Last year I read ‘The Untethered Soul’, and only now have I gotten round to sharing some thoughts and takeaways.
First, the catalyst for reading such a book? For sure, it was a little left field, noticeably different to my normal book choices. But having read a few of the reviews, alongside the lessons that I’m putting into practice through daily meditation. I thought it was worth a shot.
By way of summary: many of us are attached to our ego and our mind. The untethered soul on the other hand is a person who’s taken the journey inward — enabling them to be free from the thoughts and emotions which when left unattended can cause quite a lot of turmoil.
Lesson 1: The voice in your head
There is nothing more important to true growth than realising that you are not the voice of the mind – you are the one who hears it
You can hear your mind chatting away, you are the observer of the voice. We should step back from the voice in our head in order to view it objectively. When you do this you notice how insignificant the voice is.
Most of life will unfold in accordance with forces far outside your control regardless of what your mind says about it.
Think about it — have you ever stressed about a meeting? Or perhaps a job interview? Or maybe a first date? Beforehand your mind goes into overdrive catastrophising about all the potential ways it could go wrong. Then fast forward to the actual meeting, and it all goes fine. All that negativity that your inner voice created had no effect on the real world. The only thing it has impacted is your wellbeing.
I actually talk about this in more detail in my most recent book — ‘10 Minute Guide to Mental Fitness‘, I work through a number of exercises that helps reduce catastrophising.
This demonstrates the importance of taking a step back and remembering that you are simply the person watching your mind.
We’re reminded that “the same voice that has been a source of worry, distraction and general neurosis can become the launching ground for true spiritual awakening”.
Lesson 2: Contemplating death
It is truly a great cosmic paradox that one of the best teachers in all of life turns out to be death
Death is the great equaliser; it doesn’t matter if you are rich or poor, smart or dumb, death is inescapable.
The idea of death can be a powerful motivator and healer.
Imagine a person upset with their partner because they’re afflicted with jealousy. Even that person’s strong feelings of pain and jealousy would instantly fall away if they found out that somehow death would soon be knocking at their door.
Death forces you to sober up, and to focus on what is truly important.
Imagine if you knew you were going to die within a week or a month, how would that change things? How would your priorities change? How would your thoughts change?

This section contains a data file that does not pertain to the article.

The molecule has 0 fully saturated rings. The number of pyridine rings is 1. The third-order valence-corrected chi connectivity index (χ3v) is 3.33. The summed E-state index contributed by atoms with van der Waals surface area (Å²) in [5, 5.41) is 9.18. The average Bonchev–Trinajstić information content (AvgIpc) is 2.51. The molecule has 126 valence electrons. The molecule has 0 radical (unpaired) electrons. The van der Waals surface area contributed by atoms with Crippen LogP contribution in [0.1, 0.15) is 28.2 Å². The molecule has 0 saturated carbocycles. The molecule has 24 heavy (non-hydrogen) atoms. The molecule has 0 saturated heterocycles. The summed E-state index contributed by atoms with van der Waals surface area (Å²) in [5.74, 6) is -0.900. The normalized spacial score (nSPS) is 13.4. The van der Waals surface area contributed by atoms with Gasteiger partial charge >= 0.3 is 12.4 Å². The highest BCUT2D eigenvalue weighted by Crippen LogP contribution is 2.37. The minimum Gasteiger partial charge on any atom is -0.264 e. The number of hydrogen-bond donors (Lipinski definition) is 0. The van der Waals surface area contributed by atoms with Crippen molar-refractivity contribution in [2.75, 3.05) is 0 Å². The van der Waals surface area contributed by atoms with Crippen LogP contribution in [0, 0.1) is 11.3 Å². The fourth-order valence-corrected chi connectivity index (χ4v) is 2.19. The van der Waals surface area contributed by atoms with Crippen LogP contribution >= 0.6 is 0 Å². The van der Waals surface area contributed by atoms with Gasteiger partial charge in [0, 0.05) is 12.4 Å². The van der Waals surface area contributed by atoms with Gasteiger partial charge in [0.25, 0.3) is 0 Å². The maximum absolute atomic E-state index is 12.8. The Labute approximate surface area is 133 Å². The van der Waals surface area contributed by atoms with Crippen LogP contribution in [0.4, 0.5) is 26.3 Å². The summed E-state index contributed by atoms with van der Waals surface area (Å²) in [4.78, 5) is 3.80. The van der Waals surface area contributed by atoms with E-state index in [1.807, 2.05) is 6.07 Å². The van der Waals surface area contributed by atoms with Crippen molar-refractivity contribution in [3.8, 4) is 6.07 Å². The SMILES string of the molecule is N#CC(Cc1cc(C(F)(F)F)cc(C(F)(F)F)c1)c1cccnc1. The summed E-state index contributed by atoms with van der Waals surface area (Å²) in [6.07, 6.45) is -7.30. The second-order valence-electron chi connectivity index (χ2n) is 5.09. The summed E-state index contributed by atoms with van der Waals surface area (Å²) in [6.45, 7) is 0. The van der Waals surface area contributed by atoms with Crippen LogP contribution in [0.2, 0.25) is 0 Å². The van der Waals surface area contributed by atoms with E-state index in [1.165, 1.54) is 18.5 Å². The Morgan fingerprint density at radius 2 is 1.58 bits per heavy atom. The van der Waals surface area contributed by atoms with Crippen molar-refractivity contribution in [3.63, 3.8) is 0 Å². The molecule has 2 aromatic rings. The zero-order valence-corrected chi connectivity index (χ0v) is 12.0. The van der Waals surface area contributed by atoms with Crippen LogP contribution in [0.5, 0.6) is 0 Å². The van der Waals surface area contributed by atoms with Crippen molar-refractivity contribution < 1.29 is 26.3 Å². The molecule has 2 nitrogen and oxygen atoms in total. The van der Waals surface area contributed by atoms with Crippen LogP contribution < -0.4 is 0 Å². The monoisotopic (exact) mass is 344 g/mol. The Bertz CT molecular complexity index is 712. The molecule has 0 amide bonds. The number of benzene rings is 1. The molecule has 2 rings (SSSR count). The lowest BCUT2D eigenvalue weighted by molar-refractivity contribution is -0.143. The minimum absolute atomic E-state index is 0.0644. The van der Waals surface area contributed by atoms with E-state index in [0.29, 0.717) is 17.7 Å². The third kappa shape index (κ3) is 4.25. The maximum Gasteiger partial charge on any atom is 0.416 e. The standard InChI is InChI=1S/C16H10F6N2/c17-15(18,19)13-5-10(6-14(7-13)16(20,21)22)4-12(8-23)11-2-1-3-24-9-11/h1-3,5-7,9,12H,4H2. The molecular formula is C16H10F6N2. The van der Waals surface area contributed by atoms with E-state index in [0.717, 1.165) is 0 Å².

By practicing this exercise of reflecting on death, you can tune your life so that you spend your time on things that you actually value the most.
There’s a story of a great yogi who lived his life with the constant feeling that there was a sword suspended above his head and the sword was held in place by a spiders web. This story provides a great visual demonstration of how truly delicate our lives are, so do not fear death — for it is death which makes life have its meaning.
Learn to use death as a tool to make healthier decisions, to make better use of your time and to make stronger relationships in your life.
Lesson 3: Removing your inner thorn
Imagine you have a thorn stuck in your arm, and whenever this thorn is moved or touched it causes you a lot of pain. This is obviously an issue with two ways to resolve the problem:
- You do everything you possibly can to prevent anything or anyone from touching the thorn
- You bite the bullet and remove the thorn
The thorn in your arm is analogous to the challenges and insecurities that we face during our lives.
Let’s take loneliness as an example: someone who suffers from loneliness might put loads of energy into building a wall to protect that insecurity from being touched because it causes pain. They might avoid going to places like restaurants or the cinema because they’re likely to see couples enjoying each other’s company. Which would trigger the painful emotion of loneliness. This is the equivalent of choosing option one to solve the problem.
The better solution, however, is option two. Where you remove the thorn from your arm. Look deep within yourself, to the core of your being, and decide that you don’t want the weakest part of you running your life.
When you take this courageous step and journey into yourself, you can remove the thorn.
For example you may come to terms with the fact that you don’t need other people to stop you from feeling lonely but you want to hang out with other people because you’re genuinely interested in others and enjoy peoples company.
This once again shows that by becoming more conscious of our mind we can free ourselves from our internal suffering, which creates room for us to grow as a person and live a more fulfilled life.0